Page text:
"His organs were being severely compromised due to poor blood flow," says Dr. Yip. "So we had to intervene to ensure he would be in good condition when a donor heart finally became available."
A few months after the device was implanted, Elmo experienced a transient ischemic attack. Also known as a "mini-stroke," the attack usually lasts a few minutes and typically does not cause any obvious permanent neurologic problems. As a result, Elmo moved to a higher priority status on the transplant waiting list.
Then, at about 10 p.m. on June 3, 2007, Elmo got the phone call that is etched in his memory. A suitable heart had become available. Elmo was going to get his transplant.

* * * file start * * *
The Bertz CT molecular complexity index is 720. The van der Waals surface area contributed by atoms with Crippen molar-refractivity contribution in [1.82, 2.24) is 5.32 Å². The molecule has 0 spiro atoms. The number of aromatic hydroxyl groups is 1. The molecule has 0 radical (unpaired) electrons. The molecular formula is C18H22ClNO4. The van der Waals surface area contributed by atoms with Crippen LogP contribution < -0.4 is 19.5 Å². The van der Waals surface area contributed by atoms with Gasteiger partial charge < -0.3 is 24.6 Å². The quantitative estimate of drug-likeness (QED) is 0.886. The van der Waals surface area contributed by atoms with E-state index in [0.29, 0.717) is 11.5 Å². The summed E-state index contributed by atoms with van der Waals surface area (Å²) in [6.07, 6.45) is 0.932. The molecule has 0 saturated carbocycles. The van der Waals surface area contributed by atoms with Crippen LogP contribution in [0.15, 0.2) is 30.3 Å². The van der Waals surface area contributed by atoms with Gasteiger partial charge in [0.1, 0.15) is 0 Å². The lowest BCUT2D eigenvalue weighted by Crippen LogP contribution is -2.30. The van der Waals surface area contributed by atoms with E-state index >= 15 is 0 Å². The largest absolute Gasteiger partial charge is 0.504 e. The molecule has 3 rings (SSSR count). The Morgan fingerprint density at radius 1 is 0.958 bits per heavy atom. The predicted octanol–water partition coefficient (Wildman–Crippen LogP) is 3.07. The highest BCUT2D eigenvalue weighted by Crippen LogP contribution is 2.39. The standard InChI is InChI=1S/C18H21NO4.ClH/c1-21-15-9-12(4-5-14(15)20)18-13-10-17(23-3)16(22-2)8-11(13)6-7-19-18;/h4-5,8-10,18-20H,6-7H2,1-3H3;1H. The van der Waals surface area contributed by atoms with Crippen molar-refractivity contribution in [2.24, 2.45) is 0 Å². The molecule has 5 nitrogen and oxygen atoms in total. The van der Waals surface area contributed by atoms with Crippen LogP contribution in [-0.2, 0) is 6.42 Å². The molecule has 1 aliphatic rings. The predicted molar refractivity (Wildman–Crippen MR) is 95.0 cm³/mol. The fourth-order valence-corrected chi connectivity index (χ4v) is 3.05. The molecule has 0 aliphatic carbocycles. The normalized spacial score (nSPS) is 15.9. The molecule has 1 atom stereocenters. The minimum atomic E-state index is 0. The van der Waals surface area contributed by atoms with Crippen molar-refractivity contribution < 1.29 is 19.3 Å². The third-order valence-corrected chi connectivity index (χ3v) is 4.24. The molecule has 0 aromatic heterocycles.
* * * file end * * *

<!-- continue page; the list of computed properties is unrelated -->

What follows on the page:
Despite a long and complex surgery, within a month of receiving his new heart, Elmo ran a 5K. "I wanted to prove to myself I could do it," he says.
Overall, not only did his quality of live improve, but Elmo and his wife were able to focus on expanding their family.
"Every moment with them — whether it's waking them up or picking them up from school — is great!" he says. "Some people just take that for granted. It's really just looking at everything and knowing that you got a second chance."
Previously a project manager for two regional construction and building firms, Elmo took advantage of his second chance at life and launched his own business. Today he owns and operates Aquino Construction Company, a business that focuses on general contracting and underground utility work.
"I couldn't imagine myself not being a business owner," Elmo says. "It's allowed me a lot more freedom to spend time with my children and family, and that truly makes me happy,"
Dr. Yip is thrilled to see how far Elmo has come.